“Can we go to the forest park, mama?”
It is bigger than most of the parks in our area and as well as the stock standard, primary coloured jumble of metal and plastic play equipment it has a large, grassy hill (perfect for rolling down) and, at the bottom of the hill, the most wonderful, wonderful trees. There are tall, imposing trees with trunks you cannot stretch your arms around that have stood sentinel over this place for generations. There are plane trees with leaves that turn brown and crinkle under our feet when the weather turns cool. There are shorter, younger trees that I have never identified (but I think they could be some type of pine or fir tree, do fir trees grow in Australia?), and it is the small groves of these particular trees that on our very first visit inspired Immy to christen this playground, ‘The Forest Park.’
The trees provide cool, hiding spaces out of the hot sun of summer and their subtle darkness is perfect fodder for imaginative stories woven by my small girl, stories that usually feature the fairies that she carries with her in a wicker basket. On one occasion they fly together from tree to tree. On another, she works industriously alongside a curly haired companion to create a miniature party wonderland just right for the tiny, magical creatures on the carpet of needles beneath the trees in that cool, dark place.
I hear the distant tinkle of laughter and see a flash of brightest pink as they run amongst the trees. Their voices calling to each other drift further and further away and I can see them no more from my perch at the top of the hill. My heart beats just a touch faster as they seconds pass and they still do not reappear. The rational part of my inner being attempts to shush my racing mind,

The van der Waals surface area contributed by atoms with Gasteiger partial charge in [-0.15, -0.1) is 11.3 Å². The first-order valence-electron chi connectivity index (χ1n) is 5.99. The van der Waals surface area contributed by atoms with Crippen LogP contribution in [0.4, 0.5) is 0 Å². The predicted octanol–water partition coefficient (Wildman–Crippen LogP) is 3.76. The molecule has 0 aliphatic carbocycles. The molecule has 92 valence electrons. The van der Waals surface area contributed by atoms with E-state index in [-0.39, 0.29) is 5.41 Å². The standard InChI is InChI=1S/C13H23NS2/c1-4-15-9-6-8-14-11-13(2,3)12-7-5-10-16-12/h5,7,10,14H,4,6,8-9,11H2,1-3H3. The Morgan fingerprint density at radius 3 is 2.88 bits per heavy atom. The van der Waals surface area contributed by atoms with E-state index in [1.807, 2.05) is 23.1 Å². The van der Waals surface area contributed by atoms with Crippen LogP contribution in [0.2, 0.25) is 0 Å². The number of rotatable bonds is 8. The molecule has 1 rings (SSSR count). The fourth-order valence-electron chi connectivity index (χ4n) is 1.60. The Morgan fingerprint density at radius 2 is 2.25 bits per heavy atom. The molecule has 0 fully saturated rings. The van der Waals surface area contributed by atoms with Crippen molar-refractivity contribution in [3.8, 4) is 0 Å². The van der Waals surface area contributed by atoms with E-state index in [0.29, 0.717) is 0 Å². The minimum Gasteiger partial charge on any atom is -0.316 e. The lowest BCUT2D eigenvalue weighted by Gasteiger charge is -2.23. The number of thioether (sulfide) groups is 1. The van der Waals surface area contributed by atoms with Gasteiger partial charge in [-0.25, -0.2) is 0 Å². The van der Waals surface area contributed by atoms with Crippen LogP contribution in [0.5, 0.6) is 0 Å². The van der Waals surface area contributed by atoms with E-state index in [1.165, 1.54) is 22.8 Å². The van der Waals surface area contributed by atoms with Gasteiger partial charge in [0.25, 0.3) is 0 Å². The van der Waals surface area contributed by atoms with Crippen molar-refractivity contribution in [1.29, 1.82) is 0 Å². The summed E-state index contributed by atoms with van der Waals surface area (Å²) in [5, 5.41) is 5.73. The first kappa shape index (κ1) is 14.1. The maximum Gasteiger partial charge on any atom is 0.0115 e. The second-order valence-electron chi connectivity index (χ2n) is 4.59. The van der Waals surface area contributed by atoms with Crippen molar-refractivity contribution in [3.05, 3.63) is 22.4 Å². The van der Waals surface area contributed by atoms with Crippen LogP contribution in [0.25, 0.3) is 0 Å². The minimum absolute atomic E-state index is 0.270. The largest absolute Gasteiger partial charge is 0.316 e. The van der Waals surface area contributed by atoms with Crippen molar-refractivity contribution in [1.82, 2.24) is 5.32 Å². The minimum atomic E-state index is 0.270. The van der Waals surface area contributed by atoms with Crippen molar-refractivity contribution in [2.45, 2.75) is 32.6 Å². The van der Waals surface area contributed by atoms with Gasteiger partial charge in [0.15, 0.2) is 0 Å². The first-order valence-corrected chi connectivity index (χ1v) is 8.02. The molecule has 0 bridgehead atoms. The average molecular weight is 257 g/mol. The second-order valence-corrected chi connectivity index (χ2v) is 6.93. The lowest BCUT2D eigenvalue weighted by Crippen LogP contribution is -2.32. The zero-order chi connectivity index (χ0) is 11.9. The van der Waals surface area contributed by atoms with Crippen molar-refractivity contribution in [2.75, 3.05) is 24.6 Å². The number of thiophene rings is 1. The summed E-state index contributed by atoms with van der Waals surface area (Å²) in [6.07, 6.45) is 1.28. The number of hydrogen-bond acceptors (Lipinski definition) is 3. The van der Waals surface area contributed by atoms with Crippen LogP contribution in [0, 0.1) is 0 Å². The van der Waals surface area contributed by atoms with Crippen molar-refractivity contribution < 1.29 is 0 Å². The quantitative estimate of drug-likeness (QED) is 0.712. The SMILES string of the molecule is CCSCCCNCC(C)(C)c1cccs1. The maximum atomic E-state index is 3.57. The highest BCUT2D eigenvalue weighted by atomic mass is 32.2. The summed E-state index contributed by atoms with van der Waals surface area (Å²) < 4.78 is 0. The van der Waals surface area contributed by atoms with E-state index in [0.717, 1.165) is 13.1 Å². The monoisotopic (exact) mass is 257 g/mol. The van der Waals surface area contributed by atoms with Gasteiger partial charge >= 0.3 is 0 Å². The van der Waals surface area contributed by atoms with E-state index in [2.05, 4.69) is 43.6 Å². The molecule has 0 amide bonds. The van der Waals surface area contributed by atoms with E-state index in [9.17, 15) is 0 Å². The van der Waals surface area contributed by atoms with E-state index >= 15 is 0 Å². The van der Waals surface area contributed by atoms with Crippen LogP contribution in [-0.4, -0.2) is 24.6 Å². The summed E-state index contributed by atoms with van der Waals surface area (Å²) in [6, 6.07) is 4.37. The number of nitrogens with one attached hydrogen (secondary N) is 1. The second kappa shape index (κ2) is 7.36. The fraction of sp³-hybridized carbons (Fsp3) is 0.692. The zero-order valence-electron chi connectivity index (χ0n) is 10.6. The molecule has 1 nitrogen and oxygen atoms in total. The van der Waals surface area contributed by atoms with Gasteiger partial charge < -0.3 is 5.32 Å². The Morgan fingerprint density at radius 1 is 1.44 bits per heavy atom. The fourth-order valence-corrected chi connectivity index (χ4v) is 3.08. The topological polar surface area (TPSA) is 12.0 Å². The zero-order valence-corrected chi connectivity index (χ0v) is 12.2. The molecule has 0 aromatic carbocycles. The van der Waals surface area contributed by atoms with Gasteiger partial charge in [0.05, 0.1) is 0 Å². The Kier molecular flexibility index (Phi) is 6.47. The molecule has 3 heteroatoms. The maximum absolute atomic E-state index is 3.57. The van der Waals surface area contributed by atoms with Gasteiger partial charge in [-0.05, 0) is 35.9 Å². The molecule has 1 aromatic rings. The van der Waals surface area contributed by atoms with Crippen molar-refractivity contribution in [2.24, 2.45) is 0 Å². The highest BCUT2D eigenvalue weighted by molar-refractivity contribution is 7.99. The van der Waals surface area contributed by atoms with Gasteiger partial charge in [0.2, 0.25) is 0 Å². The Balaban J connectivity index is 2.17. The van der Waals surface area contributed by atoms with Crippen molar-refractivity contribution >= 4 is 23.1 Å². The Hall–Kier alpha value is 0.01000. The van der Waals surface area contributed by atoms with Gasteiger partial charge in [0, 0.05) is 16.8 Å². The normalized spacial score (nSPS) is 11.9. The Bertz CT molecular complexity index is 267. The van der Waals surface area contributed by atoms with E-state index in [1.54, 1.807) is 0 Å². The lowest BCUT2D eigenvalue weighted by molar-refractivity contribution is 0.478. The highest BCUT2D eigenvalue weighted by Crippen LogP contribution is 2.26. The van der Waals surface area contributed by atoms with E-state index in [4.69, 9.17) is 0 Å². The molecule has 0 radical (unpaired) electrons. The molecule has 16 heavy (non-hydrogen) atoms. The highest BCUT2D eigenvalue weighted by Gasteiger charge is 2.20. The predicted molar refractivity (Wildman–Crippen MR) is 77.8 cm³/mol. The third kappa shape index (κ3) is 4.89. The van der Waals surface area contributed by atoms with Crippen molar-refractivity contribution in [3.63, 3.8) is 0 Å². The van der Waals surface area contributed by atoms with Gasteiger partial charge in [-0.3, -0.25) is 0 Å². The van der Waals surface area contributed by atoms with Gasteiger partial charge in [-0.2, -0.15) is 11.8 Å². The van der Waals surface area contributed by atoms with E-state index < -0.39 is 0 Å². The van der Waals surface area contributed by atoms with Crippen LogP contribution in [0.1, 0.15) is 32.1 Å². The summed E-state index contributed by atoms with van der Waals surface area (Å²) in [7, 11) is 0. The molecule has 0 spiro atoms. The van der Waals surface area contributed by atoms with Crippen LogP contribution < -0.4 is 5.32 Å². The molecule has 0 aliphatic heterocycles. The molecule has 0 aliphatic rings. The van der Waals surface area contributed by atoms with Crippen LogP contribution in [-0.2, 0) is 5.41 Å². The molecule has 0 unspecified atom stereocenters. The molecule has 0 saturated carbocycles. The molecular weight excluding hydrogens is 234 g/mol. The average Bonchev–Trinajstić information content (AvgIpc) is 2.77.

“They are together, three of them flying beneath the trees.”
“They know not to go near the road on the other side.”
“I would still hear them if they called out in pain or alarm.”
The seconds pass as I peer into the distance hoping to spy pink amongst the many shades of green. I call but although I can still hear their distant voices there is no response. I am sure it has only been a minute, surely less than two, or has it? My anxious mind plays tricks on me and time appears to race. I call again and start to make my way down the hill, eyes scanning. It seems my limit has been reached.
I try to give her space to explore, to know the joy of adventuring with friends but so often this freedom strains against every fibre or my protective, parenting being. I want her to be strong and confident and I know that she needs space and trust to develop independence. But every day I grapple with the question of how much is enough? What is safe and appropriate at this age and stage? How much space? In what context?
As a parent I believe all I can do is be open to the ideals of providing this space my girl needs to grow. I need to equip her with the necessary skills and behaviours for staying safe. And I need to trust her and her choices as she learns to step boldly out into the world that exists beyond the confines of our family home.
For now, as I reach the bottom of the hill, I exhale in relief as I see them come running joyfully towards me in response to my call. And once again I mentally commit to taking one (small) step back at a time.
How are you doing? Do you step back and give your children the space they need to explore out in the world?